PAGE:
Philadelphia Flyers Remain or Remove: Ryan Hartman

The 24-year-old Philadelphia Flyers Restricted Free Agent to be looked solid in his Bottom-6 role, but could his production be replicated by a younger prospect?

The main acquisition in the trade that sent Wayne Simmonds to the Nashville Predators, Ryan Hartman performed admirably in his third line role with the Philadelphia Flyers.

Hartman posted six points (2 Goals, 4 Assists) in 19 games in a Flyers uniform while finishing the season with a total of 26 points in 83 games played. He showed he could chip in offensively when necessary while also serving as a pest to the opposition.

His physical playing style filled a need the Flyers had following Simmonds departure, as well. While he didn’t have the length that Simmer offered, Hartman could still deliver some big hits and stood up for teammates when deemed appropriate. This did come back to bite him at times, though, as we saw when he racked up 14 Penalties in Minutes in one play against the Carolina Hurricanes. I realize this happened in the Flyers season finale and didn’t wholly hurt anything in terms of a playoff berth, but he’ll have to be more attentive when games actually matter.

Hartman’s advanced stats at even-strength weren’t anything to write home about, either. He had the second and third lowest Corsi and Fenwick-For percentages among skaters on the team who played at least 200 minutes in Time on Ice at even-strength with 43.08% and 44.00%. The opposition created more scoring chances in all areas while he was on the ice, too, which was a little concerning, to say the least. He still found ways to produce all of his points at even-strength, though, and that must be commended given his poor production in chance creation.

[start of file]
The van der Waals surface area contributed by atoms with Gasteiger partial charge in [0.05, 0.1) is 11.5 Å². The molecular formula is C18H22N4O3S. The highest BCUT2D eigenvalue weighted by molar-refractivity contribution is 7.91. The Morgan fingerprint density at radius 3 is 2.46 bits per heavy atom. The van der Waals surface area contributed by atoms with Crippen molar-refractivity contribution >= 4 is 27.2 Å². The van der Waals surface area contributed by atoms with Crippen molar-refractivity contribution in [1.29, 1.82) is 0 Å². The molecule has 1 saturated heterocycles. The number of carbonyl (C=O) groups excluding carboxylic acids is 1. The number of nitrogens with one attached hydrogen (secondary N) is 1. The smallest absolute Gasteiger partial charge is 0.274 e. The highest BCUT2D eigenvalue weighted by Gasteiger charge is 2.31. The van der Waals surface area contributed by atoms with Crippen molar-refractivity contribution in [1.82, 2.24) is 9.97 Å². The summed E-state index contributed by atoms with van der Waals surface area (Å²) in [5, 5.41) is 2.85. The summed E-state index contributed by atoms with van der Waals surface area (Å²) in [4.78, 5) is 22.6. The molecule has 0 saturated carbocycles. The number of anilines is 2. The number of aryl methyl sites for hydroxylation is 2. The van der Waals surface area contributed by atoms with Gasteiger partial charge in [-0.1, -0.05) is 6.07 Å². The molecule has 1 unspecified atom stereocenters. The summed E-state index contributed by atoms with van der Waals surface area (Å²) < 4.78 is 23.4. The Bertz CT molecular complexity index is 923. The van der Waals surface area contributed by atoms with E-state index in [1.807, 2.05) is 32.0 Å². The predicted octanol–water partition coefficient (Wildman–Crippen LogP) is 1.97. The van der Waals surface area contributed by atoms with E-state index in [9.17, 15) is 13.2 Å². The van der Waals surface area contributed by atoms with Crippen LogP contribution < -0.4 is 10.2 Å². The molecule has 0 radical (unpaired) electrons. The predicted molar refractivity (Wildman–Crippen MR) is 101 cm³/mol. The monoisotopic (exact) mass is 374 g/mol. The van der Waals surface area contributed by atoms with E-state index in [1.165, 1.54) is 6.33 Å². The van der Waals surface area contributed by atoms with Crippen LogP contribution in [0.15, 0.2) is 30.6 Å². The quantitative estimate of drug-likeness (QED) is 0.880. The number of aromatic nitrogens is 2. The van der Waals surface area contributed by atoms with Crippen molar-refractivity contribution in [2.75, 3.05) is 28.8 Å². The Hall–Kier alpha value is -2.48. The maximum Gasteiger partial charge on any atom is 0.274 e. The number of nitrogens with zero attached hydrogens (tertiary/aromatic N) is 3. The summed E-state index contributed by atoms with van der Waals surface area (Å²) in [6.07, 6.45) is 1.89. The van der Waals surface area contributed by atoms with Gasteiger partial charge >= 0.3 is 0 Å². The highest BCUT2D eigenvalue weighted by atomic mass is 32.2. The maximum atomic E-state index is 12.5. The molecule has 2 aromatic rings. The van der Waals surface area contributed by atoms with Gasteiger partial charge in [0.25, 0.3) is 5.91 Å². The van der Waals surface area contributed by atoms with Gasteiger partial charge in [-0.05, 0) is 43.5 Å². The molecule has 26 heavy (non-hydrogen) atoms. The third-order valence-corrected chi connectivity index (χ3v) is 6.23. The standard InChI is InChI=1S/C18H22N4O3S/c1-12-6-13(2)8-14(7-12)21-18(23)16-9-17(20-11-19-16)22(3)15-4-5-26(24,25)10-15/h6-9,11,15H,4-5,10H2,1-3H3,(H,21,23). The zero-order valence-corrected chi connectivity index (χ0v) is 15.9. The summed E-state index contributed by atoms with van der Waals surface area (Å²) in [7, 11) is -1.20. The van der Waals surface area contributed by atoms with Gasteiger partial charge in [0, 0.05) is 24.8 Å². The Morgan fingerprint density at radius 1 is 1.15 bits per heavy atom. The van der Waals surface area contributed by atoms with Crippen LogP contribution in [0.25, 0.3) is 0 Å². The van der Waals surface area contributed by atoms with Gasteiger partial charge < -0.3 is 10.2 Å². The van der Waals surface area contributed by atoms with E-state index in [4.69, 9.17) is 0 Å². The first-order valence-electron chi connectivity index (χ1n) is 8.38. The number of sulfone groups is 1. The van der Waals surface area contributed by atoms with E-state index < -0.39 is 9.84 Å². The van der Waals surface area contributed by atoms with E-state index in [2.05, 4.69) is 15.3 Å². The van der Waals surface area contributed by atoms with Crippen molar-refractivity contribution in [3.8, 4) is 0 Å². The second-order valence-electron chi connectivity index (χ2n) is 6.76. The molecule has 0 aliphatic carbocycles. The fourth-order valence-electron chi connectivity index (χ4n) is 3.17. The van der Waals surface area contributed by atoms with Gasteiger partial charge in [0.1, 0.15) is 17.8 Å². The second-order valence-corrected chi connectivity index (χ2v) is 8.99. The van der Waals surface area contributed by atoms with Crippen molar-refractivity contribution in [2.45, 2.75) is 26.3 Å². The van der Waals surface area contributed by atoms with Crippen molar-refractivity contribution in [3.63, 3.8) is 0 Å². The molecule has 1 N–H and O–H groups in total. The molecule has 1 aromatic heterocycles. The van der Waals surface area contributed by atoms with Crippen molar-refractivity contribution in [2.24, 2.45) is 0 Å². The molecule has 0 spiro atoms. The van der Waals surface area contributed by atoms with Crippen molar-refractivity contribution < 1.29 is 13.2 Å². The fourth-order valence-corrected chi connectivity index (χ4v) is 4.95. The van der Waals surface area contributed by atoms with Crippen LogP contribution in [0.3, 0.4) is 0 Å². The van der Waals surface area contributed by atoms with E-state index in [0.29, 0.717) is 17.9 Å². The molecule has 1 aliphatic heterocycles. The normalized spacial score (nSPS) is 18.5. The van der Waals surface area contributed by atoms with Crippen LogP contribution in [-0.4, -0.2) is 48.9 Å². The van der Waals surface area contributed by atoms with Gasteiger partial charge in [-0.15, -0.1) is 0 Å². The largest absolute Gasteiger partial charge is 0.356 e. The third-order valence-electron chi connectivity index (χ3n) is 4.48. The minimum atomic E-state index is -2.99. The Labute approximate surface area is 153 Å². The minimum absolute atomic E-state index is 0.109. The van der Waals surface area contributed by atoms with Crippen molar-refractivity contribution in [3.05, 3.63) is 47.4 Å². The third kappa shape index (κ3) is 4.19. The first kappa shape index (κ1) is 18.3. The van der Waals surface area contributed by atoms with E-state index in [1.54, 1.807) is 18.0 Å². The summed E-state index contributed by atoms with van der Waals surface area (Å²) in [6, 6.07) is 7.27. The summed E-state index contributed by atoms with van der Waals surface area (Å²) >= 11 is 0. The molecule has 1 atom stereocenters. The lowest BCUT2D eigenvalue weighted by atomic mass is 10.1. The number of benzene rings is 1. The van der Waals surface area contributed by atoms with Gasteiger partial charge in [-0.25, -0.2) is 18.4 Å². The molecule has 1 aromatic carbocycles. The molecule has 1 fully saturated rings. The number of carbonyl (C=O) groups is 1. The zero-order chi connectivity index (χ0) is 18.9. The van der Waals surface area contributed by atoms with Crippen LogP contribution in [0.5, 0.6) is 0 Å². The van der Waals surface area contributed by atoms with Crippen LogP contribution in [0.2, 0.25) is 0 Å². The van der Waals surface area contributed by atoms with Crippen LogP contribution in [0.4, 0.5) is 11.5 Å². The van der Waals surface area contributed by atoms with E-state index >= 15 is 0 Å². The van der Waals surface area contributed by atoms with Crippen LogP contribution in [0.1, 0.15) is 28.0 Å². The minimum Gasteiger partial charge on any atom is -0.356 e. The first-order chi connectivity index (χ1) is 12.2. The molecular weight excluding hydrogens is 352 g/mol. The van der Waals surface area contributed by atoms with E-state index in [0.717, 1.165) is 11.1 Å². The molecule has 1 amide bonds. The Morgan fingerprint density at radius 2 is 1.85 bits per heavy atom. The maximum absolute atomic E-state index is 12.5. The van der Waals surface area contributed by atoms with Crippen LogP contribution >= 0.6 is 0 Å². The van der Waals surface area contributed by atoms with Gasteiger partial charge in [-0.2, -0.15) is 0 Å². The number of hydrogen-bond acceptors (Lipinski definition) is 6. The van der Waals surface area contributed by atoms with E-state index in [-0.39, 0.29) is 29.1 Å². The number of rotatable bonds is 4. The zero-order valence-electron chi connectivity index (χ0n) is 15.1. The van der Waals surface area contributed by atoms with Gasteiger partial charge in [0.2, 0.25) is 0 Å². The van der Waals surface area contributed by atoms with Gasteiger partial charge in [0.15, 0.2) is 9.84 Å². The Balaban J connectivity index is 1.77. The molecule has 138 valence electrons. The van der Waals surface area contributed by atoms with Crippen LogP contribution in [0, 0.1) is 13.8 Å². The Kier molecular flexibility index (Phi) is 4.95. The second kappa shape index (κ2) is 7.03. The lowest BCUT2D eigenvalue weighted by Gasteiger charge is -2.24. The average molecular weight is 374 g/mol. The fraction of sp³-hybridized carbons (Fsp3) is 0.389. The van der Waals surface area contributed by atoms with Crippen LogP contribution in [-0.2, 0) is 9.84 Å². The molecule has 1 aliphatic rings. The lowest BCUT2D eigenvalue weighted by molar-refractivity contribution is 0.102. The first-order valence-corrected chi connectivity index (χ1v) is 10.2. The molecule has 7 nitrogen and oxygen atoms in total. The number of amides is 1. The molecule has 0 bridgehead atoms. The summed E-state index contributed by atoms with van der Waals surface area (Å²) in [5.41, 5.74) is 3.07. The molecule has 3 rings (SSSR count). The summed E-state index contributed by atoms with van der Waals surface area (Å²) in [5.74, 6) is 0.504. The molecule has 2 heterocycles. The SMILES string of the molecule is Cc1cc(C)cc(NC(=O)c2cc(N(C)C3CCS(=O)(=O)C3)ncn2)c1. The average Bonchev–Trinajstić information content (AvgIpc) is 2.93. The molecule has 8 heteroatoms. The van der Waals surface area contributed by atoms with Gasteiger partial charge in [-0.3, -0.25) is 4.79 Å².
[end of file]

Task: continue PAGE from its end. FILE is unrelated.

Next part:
What it boils down to, for me at least, is if a Lehigh Valley Phantom or junior league prospect could do what he does. We received small sample sizes of Nicolas Aube-Kubel and Mikhail Vorobyev last year, who didn’t look awful during their brief stints in Philadelphia but weren’t able to score at the rate Hartman has through his five-year NHL career. We know what we’re getting out of the former 2013 First Round pick, while Aube-Kubel and Vorobyev are still unknowns at this point in their careers.

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I personally like what Hartman brings to the table, even with his less than adequate advanced metrics. Every team needs a physical presence in their lineup, and he brings that with a decent scoring touch, too. It’s not like he’ll break the bank, either, so for these reasons, I’d like to see General Manager Chuck Fletcher bring him back for the 2019-20 season and share a fourth line with Michael Raffl and Scott Laughton.

Verdict: Remain

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